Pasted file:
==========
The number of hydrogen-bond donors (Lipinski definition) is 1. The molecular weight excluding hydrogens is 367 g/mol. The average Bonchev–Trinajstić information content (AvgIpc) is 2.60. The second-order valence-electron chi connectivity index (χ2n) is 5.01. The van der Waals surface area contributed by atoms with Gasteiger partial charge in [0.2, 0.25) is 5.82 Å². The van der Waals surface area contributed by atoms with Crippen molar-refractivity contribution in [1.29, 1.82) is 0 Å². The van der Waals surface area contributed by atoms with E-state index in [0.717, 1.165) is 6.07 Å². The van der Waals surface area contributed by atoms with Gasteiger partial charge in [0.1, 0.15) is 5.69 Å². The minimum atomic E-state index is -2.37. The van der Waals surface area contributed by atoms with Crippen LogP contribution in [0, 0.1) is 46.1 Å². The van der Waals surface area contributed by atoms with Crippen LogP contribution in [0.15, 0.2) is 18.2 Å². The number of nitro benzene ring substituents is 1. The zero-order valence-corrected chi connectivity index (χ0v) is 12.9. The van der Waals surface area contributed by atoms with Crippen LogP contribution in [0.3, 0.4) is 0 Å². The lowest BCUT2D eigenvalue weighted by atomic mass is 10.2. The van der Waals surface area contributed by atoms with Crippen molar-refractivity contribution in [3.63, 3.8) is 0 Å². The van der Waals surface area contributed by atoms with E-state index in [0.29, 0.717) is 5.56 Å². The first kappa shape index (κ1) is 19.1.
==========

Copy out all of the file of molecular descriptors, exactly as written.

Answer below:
The number of hydrogen-bond donors (Lipinski definition) is 1. The molecular weight excluding hydrogens is 367 g/mol. The average Bonchev–Trinajstić information content (AvgIpc) is 2.60. The second-order valence-electron chi connectivity index (χ2n) is 5.01. The van der Waals surface area contributed by atoms with Gasteiger partial charge in [0.2, 0.25) is 5.82 Å². The van der Waals surface area contributed by atoms with Crippen molar-refractivity contribution in [1.29, 1.82) is 0 Å². The van der Waals surface area contributed by atoms with E-state index in [0.717, 1.165) is 6.07 Å². The van der Waals surface area contributed by atoms with Gasteiger partial charge in [0.1, 0.15) is 5.69 Å². The minimum atomic E-state index is -2.37. The van der Waals surface area contributed by atoms with Crippen LogP contribution in [0, 0.1) is 46.1 Å². The van der Waals surface area contributed by atoms with Crippen LogP contribution in [0.15, 0.2) is 18.2 Å². The number of nitro benzene ring substituents is 1. The zero-order valence-corrected chi connectivity index (χ0v) is 12.9. The van der Waals surface area contributed by atoms with Crippen LogP contribution in [0.3, 0.4) is 0 Å². The lowest BCUT2D eigenvalue weighted by atomic mass is 10.2. The van der Waals surface area contributed by atoms with Crippen molar-refractivity contribution in [3.63, 3.8) is 0 Å². The van der Waals surface area contributed by atoms with E-state index in [0.29, 0.717) is 5.56 Å². The first kappa shape index (κ1) is 19.1.